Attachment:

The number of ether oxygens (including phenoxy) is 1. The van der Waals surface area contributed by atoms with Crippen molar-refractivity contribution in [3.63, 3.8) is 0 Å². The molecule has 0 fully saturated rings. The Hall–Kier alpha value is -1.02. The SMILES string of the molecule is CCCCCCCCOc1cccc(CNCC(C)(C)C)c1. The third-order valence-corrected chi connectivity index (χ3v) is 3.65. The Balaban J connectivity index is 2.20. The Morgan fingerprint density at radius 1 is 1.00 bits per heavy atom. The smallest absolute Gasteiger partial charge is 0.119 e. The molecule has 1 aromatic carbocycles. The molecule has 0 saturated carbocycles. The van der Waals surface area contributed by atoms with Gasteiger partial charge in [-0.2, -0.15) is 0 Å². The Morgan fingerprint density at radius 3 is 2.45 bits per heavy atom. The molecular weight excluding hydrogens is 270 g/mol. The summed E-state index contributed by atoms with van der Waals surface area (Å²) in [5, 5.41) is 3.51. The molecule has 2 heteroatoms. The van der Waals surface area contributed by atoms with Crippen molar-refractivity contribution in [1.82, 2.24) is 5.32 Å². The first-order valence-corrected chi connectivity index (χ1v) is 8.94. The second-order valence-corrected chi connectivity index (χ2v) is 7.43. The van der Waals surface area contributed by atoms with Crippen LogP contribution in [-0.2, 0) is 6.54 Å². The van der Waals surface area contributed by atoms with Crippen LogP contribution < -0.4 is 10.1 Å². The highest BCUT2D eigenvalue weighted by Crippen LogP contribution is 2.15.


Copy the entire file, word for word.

The number of ether oxygens (including phenoxy) is 1. The van der Waals surface area contributed by atoms with Crippen molar-refractivity contribution in [3.63, 3.8) is 0 Å². The molecule has 0 fully saturated rings. The Hall–Kier alpha value is -1.02. The SMILES string of the molecule is CCCCCCCCOc1cccc(CNCC(C)(C)C)c1. The third-order valence-corrected chi connectivity index (χ3v) is 3.65. The Balaban J connectivity index is 2.20. The Morgan fingerprint density at radius 1 is 1.00 bits per heavy atom. The smallest absolute Gasteiger partial charge is 0.119 e. The molecule has 1 aromatic carbocycles. The molecule has 0 saturated carbocycles. The van der Waals surface area contributed by atoms with Gasteiger partial charge in [-0.2, -0.15) is 0 Å². The Morgan fingerprint density at radius 3 is 2.45 bits per heavy atom. The molecular weight excluding hydrogens is 270 g/mol. The summed E-state index contributed by atoms with van der Waals surface area (Å²) in [5, 5.41) is 3.51. The molecule has 2 heteroatoms. The van der Waals surface area contributed by atoms with Crippen molar-refractivity contribution in [1.82, 2.24) is 5.32 Å². The first-order valence-corrected chi connectivity index (χ1v) is 8.94. The second-order valence-corrected chi connectivity index (χ2v) is 7.43. The van der Waals surface area contributed by atoms with Crippen LogP contribution in [-0.2, 0) is 6.54 Å². The van der Waals surface area contributed by atoms with Crippen LogP contribution < -0.4 is 10.1 Å². The highest BCUT2D eigenvalue weighted by Crippen LogP contribution is 2.15.